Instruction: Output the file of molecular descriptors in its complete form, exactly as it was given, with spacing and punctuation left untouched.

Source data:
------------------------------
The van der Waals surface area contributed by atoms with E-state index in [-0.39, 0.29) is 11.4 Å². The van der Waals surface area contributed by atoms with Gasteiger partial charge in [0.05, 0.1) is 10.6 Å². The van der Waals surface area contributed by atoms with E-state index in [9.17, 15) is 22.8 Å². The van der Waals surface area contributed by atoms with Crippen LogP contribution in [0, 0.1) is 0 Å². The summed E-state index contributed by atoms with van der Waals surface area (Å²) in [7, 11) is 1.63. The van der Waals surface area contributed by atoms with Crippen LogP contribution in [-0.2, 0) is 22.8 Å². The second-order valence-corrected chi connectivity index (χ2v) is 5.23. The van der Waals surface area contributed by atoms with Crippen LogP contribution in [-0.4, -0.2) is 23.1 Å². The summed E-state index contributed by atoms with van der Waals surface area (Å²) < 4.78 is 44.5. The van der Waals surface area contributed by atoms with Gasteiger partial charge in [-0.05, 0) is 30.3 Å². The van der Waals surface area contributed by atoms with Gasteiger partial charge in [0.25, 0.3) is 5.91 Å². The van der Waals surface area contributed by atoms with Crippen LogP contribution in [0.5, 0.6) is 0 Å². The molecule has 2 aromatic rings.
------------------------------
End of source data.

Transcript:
The van der Waals surface area contributed by atoms with E-state index in [-0.39, 0.29) is 11.4 Å². The van der Waals surface area contributed by atoms with Gasteiger partial charge in [0.05, 0.1) is 10.6 Å². The van der Waals surface area contributed by atoms with E-state index in [9.17, 15) is 22.8 Å². The van der Waals surface area contributed by atoms with Crippen LogP contribution in [0, 0.1) is 0 Å². The summed E-state index contributed by atoms with van der Waals surface area (Å²) in [7, 11) is 1.63. The van der Waals surface area contributed by atoms with Crippen LogP contribution in [-0.2, 0) is 22.8 Å². The second-order valence-corrected chi connectivity index (χ2v) is 5.23. The van der Waals surface area contributed by atoms with Crippen LogP contribution in [-0.4, -0.2) is 23.1 Å². The summed E-state index contributed by atoms with van der Waals surface area (Å²) < 4.78 is 44.5. The van der Waals surface area contributed by atoms with Gasteiger partial charge in [-0.05, 0) is 30.3 Å². The van der Waals surface area contributed by atoms with Gasteiger partial charge in [0.25, 0.3) is 5.91 Å². The van der Waals surface area contributed by atoms with Crippen LogP contribution in [0.5, 0.6) is 0 Å². The molecule has 2 aromatic rings.